Marshmallow Peeps Links

This article about a new Peeps related lawsuit, and this post on how to make Peepshi are as good a reason as any to repost my Peeps related research from last year: Marshmallow Peeps On the Internet – A Study. Follow that link to find 155+ different information sources about Marshmallow Peeps. An excerpt:

From Boing Boing, the (Masters of Internet Peepness), Mike Leavitt’s Anna Nicole Smith Rest in Peeps. Mike also did Barack Obama in Peeps. Other Peeps art can be found at David Ottogalli’s PeepsShow. It gets a little wackier at Skoozot Gallery and Fanpop Peeps, but Painting Each Day plays it a little straighter. And we mustn’t forget Peeps photography. Pink Pickled Peep is one of the weirder Peep art pieces I saw, and if you’re in Milwaukee, you might remember Peep Show which hasn’t happened for years, but is apparently happening again this year? I just don’t know what to do with these Motorbot Dunneeps, but they’re so cute, as are these Peepachus.

I would call marshmallow Peeps ‘the Bacon of the nineties’ for the way they captured the hearts and minds of internet users everywhere. Both bacon and Peeps are bad for you and delicious, and for some reason, that makes the crazy things you do with them so viral. Much Traditional Media ink has been spilled attempting to chronicle the Peep phenomenon and none of it has gotten any closer to figuring it out than any of the more recent coverage of the bacon meme. You can view some of the attempts in Salon , The Phoenix, Slate, More Intelligent Life, and the New York Times. Here’s a Brand Study of Peeps upon the brand’s 50th anniversary, which was in 2003. Read more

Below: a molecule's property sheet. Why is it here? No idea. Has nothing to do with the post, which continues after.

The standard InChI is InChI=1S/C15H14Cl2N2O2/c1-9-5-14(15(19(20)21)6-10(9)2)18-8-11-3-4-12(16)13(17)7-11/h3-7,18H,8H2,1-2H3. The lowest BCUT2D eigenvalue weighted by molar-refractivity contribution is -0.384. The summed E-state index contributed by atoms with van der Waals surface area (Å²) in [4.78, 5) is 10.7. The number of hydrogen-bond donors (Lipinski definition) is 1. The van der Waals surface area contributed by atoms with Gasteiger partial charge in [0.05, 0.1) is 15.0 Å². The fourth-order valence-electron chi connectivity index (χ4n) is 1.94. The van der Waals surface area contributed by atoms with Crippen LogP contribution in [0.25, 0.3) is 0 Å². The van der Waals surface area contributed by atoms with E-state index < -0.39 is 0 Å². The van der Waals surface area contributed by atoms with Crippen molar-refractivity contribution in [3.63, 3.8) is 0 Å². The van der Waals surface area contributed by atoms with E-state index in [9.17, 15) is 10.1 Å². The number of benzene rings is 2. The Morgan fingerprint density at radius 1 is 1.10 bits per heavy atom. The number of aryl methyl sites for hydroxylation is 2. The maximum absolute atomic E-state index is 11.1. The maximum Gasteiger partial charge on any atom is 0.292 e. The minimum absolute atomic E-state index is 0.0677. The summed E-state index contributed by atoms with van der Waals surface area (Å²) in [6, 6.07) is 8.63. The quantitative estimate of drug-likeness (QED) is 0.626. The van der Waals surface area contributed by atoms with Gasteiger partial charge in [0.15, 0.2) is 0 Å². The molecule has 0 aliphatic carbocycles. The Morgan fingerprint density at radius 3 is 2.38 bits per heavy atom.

Cute!
207923450

Creepy as hell!
brandsonsale-store_2100_159284342

Marshmallow Peeps Links

Google and Twitter Idea

Michael Wolff has a Future of the Internet piece that’s infinitely better than Newsweek’s 1995 article about the internet not having a future.

One question I had is, in the article, Biz Stone, co-founder of Twitter says Twitter would generate “a billion search queries a day in the coming yeah.” So how much do you think Google would pay for a little button next to every Tweet that says, “Google This”. And you could highlight the terms you want to search on Google.

Wolff also talked about Barry Diller’s new media company model which could have brands owning entire shows instead of buying 30 second ads. I’ve been waiting for that forever. Of course, I think it will only work for a year or so, while the brand can get press for the new type of advertising, but it’s worth a shot.

Google and Twitter Idea

YouTube Adds Captions For All Videos

I couldn’t tell from this article about YouTube adding captions to all videos whether you will be able to get a transcript of the video or just see captions while the video is playing. If you can get a transcript, did YouTube/Google just release a free audio transcription service? I can see uploading interviews to YouTube and then cleaning up the voice recognition mistakes. It would sure beat typing out an entire interview.

YouTube Adds Captions For All Videos

“If You Turn Your Head I Win”

I LOL’d. This post is as good a place as any to note that the media response to Chat Roulette echos the response to Twitter around this time last year. Basically, they had been so burned by ignoring Myspace, and took too long to understand Facebook, they weren’t going to get fooled by Twitter and so they jumped in both feet first. Chat Roulette went from internet sensation to all over the media in record time. I imagine that the next platform to take off will get covered in the traditional media BEFORE it becomes popular online, thus creating an interesting paradox.

“If You Turn Your Head I Win”

More Damning Facebook Stories

Silicon Valley Insider has a long story on how Facebook was founded with some purportedly new accusations.